How Small Banks Deal with Large Shocks
After a natural disaster such as a hurricane, tornado, or flood, banks in the affected area experience a sharp rise in the demand for loans as property owners look to repair the damage. Recent research has focused on such events to study how small community banks adjust their typical way of doing business to respond to large shocks. The research finds that banks strategically adjust their business in three ways to meet the increased demand. Two adjustments increase the funds available for lending, while one shifts lending from areas unaffected by the disaster to the affected area, a strategy that extends the negative impact of large shocks to distant areas otherwise untouched by the disaster.
Natural disasters cause destruction and devastate the affected areas in many ways. Banks are affected when their borrowers demand capital, whether it be withdrawing deposits or requesting new loans. But while an increase in financing activity can be beneficial for the area hit by a disaster, it comes at a cost to small banks. Because small banks rely heavily on their deposits and do not access capital markets readily, they are more likely to be capital constrained, so it is difficult for them to absorb the increased demand for loans.
Drawing on a recent research study, this Commentary discusses how small banks respond to natural disasters (Cortés and Strahan 2014). The study finds that banks respond to the increased demand for capital after a disaster in three ways. The first is that banks reduce their mortgage lending in markets in which there was no disaster. This economically significant negative spillover effect of natural disasters is previously unexplored. Secondly, banks securitize more of the loans they originate in the affected markets, and thirdly, banks increase the rates they pay on short-term deposits. I will explain in detail how each of these strategies is used to deal with the shock of the natural disaster.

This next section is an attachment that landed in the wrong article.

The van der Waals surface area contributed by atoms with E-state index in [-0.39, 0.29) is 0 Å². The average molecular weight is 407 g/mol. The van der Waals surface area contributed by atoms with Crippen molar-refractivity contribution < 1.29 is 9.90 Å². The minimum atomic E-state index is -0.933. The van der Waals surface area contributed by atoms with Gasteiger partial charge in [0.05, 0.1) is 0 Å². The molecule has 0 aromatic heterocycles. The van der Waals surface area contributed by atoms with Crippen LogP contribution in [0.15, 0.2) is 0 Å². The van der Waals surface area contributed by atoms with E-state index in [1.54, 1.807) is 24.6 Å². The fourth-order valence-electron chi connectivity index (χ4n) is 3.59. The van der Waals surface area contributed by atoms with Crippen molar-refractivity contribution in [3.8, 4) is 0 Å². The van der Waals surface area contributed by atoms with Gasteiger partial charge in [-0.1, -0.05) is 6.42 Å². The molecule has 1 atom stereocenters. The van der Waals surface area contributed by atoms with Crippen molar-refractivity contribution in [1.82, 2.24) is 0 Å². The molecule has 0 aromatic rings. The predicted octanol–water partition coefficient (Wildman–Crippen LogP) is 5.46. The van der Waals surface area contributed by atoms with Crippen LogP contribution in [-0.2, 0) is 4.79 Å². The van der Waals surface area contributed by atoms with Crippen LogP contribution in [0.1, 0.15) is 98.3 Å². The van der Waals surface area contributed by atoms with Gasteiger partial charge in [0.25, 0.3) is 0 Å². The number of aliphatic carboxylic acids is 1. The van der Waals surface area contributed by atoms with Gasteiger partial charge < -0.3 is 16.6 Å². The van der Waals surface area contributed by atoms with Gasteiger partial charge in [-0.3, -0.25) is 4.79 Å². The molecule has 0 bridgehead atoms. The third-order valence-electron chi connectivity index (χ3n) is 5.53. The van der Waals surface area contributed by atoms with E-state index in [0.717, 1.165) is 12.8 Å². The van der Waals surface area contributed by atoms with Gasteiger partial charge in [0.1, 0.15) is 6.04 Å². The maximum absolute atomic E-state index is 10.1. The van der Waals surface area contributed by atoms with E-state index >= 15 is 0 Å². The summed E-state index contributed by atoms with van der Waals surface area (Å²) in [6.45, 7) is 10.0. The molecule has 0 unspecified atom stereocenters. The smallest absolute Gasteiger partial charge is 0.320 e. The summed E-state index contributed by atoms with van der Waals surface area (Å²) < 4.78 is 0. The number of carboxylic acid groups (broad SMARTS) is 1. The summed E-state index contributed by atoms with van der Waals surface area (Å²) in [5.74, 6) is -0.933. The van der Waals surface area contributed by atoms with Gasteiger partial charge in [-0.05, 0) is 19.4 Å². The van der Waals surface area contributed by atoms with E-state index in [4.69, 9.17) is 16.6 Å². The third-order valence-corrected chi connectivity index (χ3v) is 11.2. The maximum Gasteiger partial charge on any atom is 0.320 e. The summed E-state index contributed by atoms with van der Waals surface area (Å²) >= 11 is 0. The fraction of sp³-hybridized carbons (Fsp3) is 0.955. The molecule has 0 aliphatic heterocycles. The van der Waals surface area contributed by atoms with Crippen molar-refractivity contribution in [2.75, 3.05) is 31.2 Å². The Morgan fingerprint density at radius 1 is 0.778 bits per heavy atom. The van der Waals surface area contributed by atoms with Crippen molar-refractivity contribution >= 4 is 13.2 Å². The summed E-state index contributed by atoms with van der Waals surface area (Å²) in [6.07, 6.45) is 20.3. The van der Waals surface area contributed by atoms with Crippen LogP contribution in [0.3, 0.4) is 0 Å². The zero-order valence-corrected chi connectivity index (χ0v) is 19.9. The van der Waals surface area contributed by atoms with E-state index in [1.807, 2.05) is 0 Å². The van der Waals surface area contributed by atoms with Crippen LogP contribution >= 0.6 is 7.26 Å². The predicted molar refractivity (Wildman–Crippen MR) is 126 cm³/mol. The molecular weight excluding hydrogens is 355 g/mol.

Disasters and the Demand for Bank Financing
Cortés and Strahan (2014) study how banks alter their lending decisions in response to the sudden increase in loan demand caused by a natural disaster. Their study focuses on large disasters and banks that operate in multiple markets. Using multimarket banks allows the researchers to track a given bank’s lending activity in markets that are directly affected by the disaster as well as in those that are not. Cortés and Strahan dub the latter type of market “connected” because while the market is not directly affected by a disaster, it may be indirectly affected through its connection to a bank that serves both markets.